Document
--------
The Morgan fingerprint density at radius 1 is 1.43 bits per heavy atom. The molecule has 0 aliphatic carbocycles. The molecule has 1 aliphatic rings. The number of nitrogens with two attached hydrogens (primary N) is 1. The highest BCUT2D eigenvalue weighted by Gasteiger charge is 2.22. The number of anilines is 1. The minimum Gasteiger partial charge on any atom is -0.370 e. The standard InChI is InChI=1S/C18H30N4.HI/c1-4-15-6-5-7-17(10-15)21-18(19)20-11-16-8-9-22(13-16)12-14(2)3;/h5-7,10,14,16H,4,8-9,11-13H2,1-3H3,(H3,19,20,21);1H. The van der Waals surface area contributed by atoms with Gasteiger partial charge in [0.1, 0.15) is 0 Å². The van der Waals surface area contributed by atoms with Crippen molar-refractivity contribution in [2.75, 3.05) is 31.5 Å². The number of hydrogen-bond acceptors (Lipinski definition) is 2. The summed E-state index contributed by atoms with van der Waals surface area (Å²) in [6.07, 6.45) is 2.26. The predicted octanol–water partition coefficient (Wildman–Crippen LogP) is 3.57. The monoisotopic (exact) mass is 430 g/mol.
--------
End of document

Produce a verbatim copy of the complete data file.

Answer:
The Morgan fingerprint density at radius 1 is 1.43 bits per heavy atom. The molecule has 0 aliphatic carbocycles. The molecule has 1 aliphatic rings. The number of nitrogens with two attached hydrogens (primary N) is 1. The highest BCUT2D eigenvalue weighted by Gasteiger charge is 2.22. The number of anilines is 1. The minimum Gasteiger partial charge on any atom is -0.370 e. The standard InChI is InChI=1S/C18H30N4.HI/c1-4-15-6-5-7-17(10-15)21-18(19)20-11-16-8-9-22(13-16)12-14(2)3;/h5-7,10,14,16H,4,8-9,11-13H2,1-3H3,(H3,19,20,21);1H. The van der Waals surface area contributed by atoms with Gasteiger partial charge in [0.1, 0.15) is 0 Å². The van der Waals surface area contributed by atoms with Crippen molar-refractivity contribution in [2.75, 3.05) is 31.5 Å². The number of hydrogen-bond acceptors (Lipinski definition) is 2. The summed E-state index contributed by atoms with van der Waals surface area (Å²) in [6.07, 6.45) is 2.26. The predicted octanol–water partition coefficient (Wildman–Crippen LogP) is 3.57. The monoisotopic (exact) mass is 430 g/mol.